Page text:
The Michigan Daily
Vol. LXXXV, No. 3-S Ann Arbor, Michigan-Friday, May 9, 1975 Ten Cents Twelve Pages
By DENNIS GRAY
Associated Press Writer
BANGKOK, THAILAND - Cambodia's vic-
torious Khmer Rouge leaders are moving to
forge a classless society of peasants, sealed
off from all foreign influence and interference
--according to reports given from a group of
about 500 foreigners who arrived in Thailand
An unknown number of westerners, including
at least two Americans, are still believed to
be inside the country.
"THEY ARE reconstructing society from a
commercially-oriented one to a simple, agri-
culturally-based revolutionary concept," one
American who returned said.
"They're going to readjust people's values
and they're going to redistribute the agricul-
tural and material wealth of the country. The
Khmer Rouge will drag down the former elite
and there will be hard times for those wo
fat-cattedit," he said.
Many of the foreign evacuees and observers
in Thailand see Cambodia as well on the road
to becoming an Asian Albania - a nation sus-
picious of foreigners and foreign influence and
choosing instead to rely on its own resources
rather than risk outside interference.
See related story Page 10
IN ONE of the few official communiques out
of Cambodia, the new regime said last week
that it opposed all forms of foreign "subver-
sion and aggression" whether they were "mili-
tary, political, economic, cultural, social, dip-
lomatic or under the forms of so-called hu-
This communique, issued by a special na-
tional congress, appeared to be a rejection of
aid that other countries, especially in the West,
might be planning to offer.
t appeared certain that North Vietnam, as
well as mainland China, would exert some in-
fluence over Cambodia. Both countries sup-
plied the insurgent army with weapons and
know-how during the five-year war and Pe-
king harbored the exiled government of Cam-
bodian leader Prnice Norodom Sihanouk.
BUT THERE were already indications that
the new leaders in Phnom Penh would seek to
ward off any undue influence from even their
allies, esnecially from the Vietnamese who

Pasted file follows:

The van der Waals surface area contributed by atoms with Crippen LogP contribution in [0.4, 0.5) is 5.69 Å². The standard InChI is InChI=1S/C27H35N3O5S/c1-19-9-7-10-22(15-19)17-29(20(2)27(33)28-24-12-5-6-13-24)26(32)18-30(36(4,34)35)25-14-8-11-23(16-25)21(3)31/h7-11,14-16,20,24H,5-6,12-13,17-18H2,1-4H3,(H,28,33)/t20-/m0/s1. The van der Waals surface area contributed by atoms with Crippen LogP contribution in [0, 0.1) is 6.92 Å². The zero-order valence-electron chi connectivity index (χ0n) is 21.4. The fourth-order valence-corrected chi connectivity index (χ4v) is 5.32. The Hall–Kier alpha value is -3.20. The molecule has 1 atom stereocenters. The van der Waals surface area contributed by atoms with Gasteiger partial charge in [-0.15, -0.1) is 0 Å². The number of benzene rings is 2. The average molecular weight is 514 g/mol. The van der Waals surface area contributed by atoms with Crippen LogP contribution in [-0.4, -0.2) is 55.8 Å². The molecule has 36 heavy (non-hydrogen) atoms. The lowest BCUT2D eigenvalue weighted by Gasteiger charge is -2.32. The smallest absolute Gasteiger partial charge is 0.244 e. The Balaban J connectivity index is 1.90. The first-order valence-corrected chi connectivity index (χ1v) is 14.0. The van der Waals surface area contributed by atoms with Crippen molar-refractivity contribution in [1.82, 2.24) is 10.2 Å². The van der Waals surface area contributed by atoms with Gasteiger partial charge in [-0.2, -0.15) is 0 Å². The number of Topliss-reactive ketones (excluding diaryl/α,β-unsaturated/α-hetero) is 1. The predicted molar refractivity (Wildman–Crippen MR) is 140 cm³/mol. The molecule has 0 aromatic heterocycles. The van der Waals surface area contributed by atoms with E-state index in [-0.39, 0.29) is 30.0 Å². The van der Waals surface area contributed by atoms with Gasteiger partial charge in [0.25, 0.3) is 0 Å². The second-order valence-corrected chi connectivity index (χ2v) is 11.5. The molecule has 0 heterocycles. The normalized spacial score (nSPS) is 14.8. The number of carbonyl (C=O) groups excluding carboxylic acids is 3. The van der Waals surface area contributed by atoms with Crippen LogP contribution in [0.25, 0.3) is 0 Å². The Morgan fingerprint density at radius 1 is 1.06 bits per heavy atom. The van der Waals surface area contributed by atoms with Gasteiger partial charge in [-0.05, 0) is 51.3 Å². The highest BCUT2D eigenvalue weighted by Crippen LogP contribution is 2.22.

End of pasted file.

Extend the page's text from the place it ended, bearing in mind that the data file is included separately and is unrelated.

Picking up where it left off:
have been traditional enemies of the Khmers
and uneasy allies at best with the insurgents.
The communique last week said it would
forbidall foreign military installations on Cam-
bodian soil, a possible reference to North
Vietnamese troops that have been stationed-
and still presumably are - in eastern Cam-
bodia for more than a decade.
See KHMER, Page 10
ANN ARBOR (UPI) - The Washtenaw
County Board of Canvassers has agreed to a
recount of the city Mayoral election results
requested by deposed Republican James
Meanwhile, Democratic Mayor Albert
Wheeler asked Jackson County Circuit
Judge James Fleming to order the city to
pay $20,000 in legal expenses he incurred
fighting Republican lawsuits that tried to
keep him from taking office.
AThai soldier directs French citizens around barbed wire at the Cambodian border as the last foreign refugees ar-
rived. According to the refugees major cities have been vacated by the new Khmer Rouge government.
'U' HIT ON AFFIRMATIVE ACTION:
case stirs anger
By SARA RIMER tive Action Committee's probe for its
Black officials and faculty members "depth and impartiality", concluding,
yesterday zeroed in on the literary col- "Cobb's experience represents only one
lege (LSA) deanship crisis as clear evi- isolated case pointing up the weak-to-
dence of the University's "weak to non- nonexistent affirmative action practices
existent" progress on affirmative action. and policies at the University."
Pointing to an investigative panel's As the controversial Cobb probe con-
sweeping review of the University's fail- tinued to stir mixed reaction yesterday
ure last January to hire noted black edu- with speculation about whether acting
cator Jewel Cobb, Affirmative Action Di- LSA dean Billy Frye would allow him-
rector Nellie Varner declared yesterday, self to be reconsidered for the deanship
"The Cobb case epitomizes what hap- rippled through the University.
pens generally at the University. There Frye, who has received overwhelming
hringminoritioresfacst th respecto support from the faculty, conceded yes-
istrative positions.', terday that he had given the matter
"some thought, but hadn't decided yet."
THE BLACK Faculty and Staff Asso-
ciation (BFSA) commended the Affirma- See MINORITIES, Page 7
No blues fes t forseen
By GEORGE LOBSENZ
Despite an apparently favorably disposed
City Council, it appears there will be no Ann
Arbor Blues Jazz Festival this September.
Last year's major problem for the promoter
Rainbow Multi-Media was the site of the Fes-
tival. This year's concert finds itself without
a sponsor at all.
RAINBOW Multi-Media, the organization
which has arranged the event 'for the last
three years, has no plans, and, no capabilities
for launching the massive jamboree this year.
Crippled by last year's disastrous "Ann Arbor
Blues 'Jazz Festival in Exile, Rainbow is, "in-
active" and "tremendously in debt" because
. 2of the '74 event, according to Peter Andrews,
a prominent figure in previous Festivals.
Andrews maintains that last summer's "last
minute surprise rejection by the Republican-
dominated City Council" was responsible for
the Festival's downfall.
Daily Photo by KENFN Last year's Windsor, Carada Festival,
L t a' Bluthough it remained an artistic success, turned
See PLANS, Page 6